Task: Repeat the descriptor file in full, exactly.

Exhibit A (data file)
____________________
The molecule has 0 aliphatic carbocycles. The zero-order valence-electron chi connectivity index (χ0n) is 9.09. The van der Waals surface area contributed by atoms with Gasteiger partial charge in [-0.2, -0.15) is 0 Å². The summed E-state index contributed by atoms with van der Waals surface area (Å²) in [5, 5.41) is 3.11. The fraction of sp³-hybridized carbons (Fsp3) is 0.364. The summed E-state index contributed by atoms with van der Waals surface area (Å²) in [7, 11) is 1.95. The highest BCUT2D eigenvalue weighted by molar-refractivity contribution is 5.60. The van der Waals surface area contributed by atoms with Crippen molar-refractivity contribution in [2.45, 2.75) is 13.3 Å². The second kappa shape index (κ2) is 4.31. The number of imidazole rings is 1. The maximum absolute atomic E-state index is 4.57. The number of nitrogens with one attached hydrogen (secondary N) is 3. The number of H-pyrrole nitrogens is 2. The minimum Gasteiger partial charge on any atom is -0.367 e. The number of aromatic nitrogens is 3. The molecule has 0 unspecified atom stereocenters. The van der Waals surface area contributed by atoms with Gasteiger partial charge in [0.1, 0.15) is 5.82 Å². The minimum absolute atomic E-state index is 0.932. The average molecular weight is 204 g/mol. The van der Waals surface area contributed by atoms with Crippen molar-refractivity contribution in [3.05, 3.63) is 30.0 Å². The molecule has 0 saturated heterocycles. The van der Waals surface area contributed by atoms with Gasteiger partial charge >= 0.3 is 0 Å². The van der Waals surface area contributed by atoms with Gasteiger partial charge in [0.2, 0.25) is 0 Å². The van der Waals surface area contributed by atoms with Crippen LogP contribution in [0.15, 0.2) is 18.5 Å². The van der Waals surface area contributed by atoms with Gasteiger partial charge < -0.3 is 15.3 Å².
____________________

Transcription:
The molecule has 0 aliphatic carbocycles. The zero-order valence-electron chi connectivity index (χ0n) is 9.09. The van der Waals surface area contributed by atoms with Gasteiger partial charge in [-0.2, -0.15) is 0 Å². The summed E-state index contributed by atoms with van der Waals surface area (Å²) in [5, 5.41) is 3.11. The fraction of sp³-hybridized carbons (Fsp3) is 0.364. The summed E-state index contributed by atoms with van der Waals surface area (Å²) in [7, 11) is 1.95. The highest BCUT2D eigenvalue weighted by molar-refractivity contribution is 5.60. The van der Waals surface area contributed by atoms with Crippen molar-refractivity contribution in [2.45, 2.75) is 13.3 Å². The second kappa shape index (κ2) is 4.31. The number of imidazole rings is 1. The maximum absolute atomic E-state index is 4.57. The number of nitrogens with one attached hydrogen (secondary N) is 3. The number of H-pyrrole nitrogens is 2. The minimum Gasteiger partial charge on any atom is -0.367 e. The number of aromatic nitrogens is 3. The molecule has 0 unspecified atom stereocenters. The van der Waals surface area contributed by atoms with Gasteiger partial charge in [0.1, 0.15) is 5.82 Å². The minimum absolute atomic E-state index is 0.932. The average molecular weight is 204 g/mol. The van der Waals surface area contributed by atoms with Crippen molar-refractivity contribution in [3.05, 3.63) is 30.0 Å². The molecule has 0 saturated heterocycles. The van der Waals surface area contributed by atoms with Gasteiger partial charge >= 0.3 is 0 Å². The van der Waals surface area contributed by atoms with Gasteiger partial charge in [0.2, 0.25) is 0 Å². The van der Waals surface area contributed by atoms with Crippen LogP contribution in [0.15, 0.2) is 18.5 Å². The van der Waals surface area contributed by atoms with Gasteiger partial charge < -0.3 is 15.3 Å².